ECS Adds LIVA Q to Lineup: a 5 Oz Apollo Lake Nettop with HDMI 2.0 for Consumersby Anton Shilov on November 14, 2017 2:00 PM EST
ECS has expanded its family of ultra-compact LIVA-branded PCs for consumers with a new model called the LIVA Q, which is smaller than some mice. The new system is an upgraded and rebranded version of the company’s PB01CF launched earlier this year. Both nettops are based on Intel’s Apollo Lake platform, but have different positioning: the PB01CF is aimed at digital signage and similar applications, whereas the LIVA Q is meant for consumers and SOHO.
The ECS LIVA Q is based on either quad-core Pentium N4200 or dual-core Celeron N3350 and therefore its more advanced version offers higher general purpose and graphics performance than the PB01CF. The new system also offers up to 4 GB of LPDDR4 memory and up to 64 GB of eMMC storage, neither of the options are available on the product released earlier this year. As for connectivity, the LIVA Q has an 802.11ac Wi-Fi + Bluetooth 4.1 wireless module (the PB01CF seems to have BT disabled), a GbE connector, two USB Type-A ports, a microSD card reader, as well as an HDMI 2.0 display output (implemented using a bridge chip) capable of 4Kp60 (vs. HDMI 1.4 on the PB01CF) and supporting the HDMI-CEC function for remotes. The LIVA Q system does not have any analog connectors for audio or video, which may be considered as a limitation by some consumers.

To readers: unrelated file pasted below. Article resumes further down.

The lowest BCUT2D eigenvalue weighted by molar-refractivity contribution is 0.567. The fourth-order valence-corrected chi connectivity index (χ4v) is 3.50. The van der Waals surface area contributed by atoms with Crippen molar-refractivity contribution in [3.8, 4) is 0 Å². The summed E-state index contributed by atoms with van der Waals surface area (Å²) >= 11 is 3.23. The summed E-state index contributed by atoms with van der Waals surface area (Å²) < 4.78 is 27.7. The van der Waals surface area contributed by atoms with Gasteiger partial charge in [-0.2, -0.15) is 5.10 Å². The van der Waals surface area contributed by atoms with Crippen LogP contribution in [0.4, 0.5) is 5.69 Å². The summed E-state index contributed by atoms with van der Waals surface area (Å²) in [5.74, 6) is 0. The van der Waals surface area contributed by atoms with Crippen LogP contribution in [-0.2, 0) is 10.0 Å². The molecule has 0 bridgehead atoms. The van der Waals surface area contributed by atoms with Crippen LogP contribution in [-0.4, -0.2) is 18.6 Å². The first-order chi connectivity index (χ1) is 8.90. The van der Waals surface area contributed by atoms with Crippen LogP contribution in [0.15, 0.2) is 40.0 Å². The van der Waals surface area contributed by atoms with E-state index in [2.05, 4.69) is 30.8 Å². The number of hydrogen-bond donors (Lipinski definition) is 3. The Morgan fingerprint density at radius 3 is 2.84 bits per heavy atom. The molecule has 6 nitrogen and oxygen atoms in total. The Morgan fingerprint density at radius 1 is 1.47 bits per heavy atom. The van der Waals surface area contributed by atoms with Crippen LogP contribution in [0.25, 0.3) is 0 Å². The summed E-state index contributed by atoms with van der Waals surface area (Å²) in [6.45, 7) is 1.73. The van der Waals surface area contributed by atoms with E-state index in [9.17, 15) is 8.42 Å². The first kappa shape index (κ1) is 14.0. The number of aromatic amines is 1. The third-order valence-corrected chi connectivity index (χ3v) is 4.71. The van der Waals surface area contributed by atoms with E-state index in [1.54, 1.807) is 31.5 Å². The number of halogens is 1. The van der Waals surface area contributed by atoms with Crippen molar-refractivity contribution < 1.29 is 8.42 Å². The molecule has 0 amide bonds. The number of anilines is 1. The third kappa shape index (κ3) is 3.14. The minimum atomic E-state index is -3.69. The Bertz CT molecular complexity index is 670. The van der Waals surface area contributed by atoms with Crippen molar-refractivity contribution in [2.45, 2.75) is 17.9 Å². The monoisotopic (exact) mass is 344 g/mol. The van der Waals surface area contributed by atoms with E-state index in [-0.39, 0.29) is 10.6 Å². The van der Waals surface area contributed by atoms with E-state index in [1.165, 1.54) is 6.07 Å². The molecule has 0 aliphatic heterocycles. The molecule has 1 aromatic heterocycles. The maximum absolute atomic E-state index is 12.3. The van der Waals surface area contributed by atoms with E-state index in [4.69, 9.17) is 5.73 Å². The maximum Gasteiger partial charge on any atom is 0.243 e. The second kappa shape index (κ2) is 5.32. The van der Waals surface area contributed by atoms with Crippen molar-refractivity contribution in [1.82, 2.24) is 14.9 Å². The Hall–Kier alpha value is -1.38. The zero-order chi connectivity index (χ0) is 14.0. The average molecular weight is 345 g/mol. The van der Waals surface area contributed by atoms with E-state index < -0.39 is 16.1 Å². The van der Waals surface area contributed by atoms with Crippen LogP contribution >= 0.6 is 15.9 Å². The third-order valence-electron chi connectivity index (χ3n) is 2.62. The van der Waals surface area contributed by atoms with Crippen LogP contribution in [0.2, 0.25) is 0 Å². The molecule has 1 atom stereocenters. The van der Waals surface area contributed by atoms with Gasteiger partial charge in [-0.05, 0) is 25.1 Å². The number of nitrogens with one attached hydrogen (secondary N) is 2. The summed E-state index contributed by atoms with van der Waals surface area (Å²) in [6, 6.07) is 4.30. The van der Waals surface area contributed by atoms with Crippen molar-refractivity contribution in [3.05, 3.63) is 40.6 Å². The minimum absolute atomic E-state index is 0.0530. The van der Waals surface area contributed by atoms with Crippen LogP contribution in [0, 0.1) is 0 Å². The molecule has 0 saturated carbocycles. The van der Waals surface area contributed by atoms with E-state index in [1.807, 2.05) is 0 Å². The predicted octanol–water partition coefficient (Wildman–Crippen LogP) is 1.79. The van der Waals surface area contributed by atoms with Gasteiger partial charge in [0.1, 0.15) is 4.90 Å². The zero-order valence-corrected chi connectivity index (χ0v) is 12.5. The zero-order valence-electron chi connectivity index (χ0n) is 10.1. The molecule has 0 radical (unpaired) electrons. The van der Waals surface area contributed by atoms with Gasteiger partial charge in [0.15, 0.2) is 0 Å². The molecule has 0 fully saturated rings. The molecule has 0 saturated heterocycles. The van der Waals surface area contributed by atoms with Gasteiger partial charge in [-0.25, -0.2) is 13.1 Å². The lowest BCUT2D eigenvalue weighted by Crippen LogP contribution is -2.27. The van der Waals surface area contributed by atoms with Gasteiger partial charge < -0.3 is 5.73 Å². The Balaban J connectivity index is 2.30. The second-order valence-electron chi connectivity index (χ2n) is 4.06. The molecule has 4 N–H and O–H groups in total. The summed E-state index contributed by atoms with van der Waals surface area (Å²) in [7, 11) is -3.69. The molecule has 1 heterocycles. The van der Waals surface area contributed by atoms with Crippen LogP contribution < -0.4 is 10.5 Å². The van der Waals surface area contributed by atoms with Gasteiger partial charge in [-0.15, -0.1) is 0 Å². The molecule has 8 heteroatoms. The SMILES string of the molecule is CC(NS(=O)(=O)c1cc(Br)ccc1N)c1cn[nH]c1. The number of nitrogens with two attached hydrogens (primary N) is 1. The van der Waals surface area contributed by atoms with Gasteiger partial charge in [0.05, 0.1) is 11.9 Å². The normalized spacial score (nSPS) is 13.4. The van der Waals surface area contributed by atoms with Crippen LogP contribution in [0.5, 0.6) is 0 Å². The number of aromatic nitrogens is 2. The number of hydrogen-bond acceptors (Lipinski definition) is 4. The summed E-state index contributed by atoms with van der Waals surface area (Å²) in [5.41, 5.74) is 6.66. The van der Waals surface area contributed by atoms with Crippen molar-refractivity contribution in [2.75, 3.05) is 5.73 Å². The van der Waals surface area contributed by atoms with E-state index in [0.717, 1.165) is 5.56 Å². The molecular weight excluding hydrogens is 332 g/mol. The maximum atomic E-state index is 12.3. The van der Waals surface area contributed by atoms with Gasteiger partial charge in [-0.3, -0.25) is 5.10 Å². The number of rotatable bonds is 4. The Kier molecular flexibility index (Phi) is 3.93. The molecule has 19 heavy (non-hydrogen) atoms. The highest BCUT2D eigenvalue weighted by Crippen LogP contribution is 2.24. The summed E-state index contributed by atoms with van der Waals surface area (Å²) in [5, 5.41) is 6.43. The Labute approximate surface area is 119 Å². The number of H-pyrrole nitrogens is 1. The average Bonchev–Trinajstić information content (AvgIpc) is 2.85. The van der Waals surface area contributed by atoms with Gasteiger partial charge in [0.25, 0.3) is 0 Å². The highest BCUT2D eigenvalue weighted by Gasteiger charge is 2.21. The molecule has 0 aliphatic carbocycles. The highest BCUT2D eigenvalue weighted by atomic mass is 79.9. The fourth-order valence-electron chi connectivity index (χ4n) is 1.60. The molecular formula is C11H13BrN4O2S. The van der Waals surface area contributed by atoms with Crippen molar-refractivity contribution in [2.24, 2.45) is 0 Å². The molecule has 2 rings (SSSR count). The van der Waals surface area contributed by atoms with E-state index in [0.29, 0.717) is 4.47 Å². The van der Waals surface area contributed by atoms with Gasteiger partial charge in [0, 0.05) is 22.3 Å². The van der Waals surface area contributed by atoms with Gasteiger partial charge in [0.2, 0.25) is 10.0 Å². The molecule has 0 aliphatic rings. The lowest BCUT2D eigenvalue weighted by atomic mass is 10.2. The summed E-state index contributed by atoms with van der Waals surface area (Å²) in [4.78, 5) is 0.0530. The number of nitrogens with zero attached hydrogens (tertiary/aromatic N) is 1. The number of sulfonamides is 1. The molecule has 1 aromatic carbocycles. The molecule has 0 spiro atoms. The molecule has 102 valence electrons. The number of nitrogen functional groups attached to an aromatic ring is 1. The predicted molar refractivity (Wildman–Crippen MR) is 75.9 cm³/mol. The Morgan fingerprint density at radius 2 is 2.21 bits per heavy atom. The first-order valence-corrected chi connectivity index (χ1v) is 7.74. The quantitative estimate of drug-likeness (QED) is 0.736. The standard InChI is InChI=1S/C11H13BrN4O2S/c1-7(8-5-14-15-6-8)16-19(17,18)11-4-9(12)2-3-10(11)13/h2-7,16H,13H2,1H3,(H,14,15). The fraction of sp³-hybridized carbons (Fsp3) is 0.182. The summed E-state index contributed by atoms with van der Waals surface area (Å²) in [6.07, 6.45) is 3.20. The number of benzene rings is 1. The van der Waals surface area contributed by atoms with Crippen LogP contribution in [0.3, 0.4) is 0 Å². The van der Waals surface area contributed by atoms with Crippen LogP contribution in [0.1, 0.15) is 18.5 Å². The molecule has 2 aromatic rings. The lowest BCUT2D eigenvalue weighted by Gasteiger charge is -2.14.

The ECS PB01CF is one of the smallest contemporary desktop computers these days and given the ongoing trend towards miniaturization of desktops, it was very plausible for the manufacturer to bring its 0.15-liter nettop that measures 7×7×3.1 cm to the consumer space. Since the original unit was architected rather precisely for digital signage and very basic computing, ECS introduced some performance and connectivity upgrades to the consumer model. The enhancements clearly make the LIVA Q more consumer-friendly than the PB01CF is, but the system is still somewhat behind the LIVA Z in terms of features and performance, so there will be no competition in the LIVA lineup.
|Brief Specifications of ECS' 5 Oz Nettops|
1.1 – 2.5 GHz
2 MB cache
1.1 – 2.4 GHz
2 MB cache
|Graphics||Intel HD Graphics 505
|Intel HD Graphics 500
|Memory||2 GB or 4 GB LPDDR4||2 GB LPDDR4|
|Storage||32 GB or 64 GB eMMC||32 GB eMMC|
|Wi-Fi||IEEE 802.11ac with an Intel controller|
|Ethernet||Gigabit Ethernet with RJ45 connector|
|Display Outputs||1 × HDMI 2.0
up to 4Kp60
(may not be available on all SKUs)
|1 × HDMI 1.4
up to 4Kp30
|USB||1 × USB 3.0 Type-A (5 Gbps)
1 × USB 2.0 Type-A (480 Mbps)
|Card Reader||microSD card reader|
|Dimensions||70 mm × 70 mm × 31 mm (0.15 liters, 5 ounces)|
|PSU||External||External 24 W|
|VESA Mounts||75 mm/100 mm|
|OS Support||Microsoft Windows 10 64-bit
Ubuntu 16.04 LTS
|Microsoft Windows 10 Home 64-bit|
ECS has not touched upon ETA and MSRP for the LIVA Q. Given that the nettop can feature various configurations, its price will vary as well. Just in case you are curious, the bigger Apollo Lake-based LIVA Z costs from $170 to $250 in the U.S.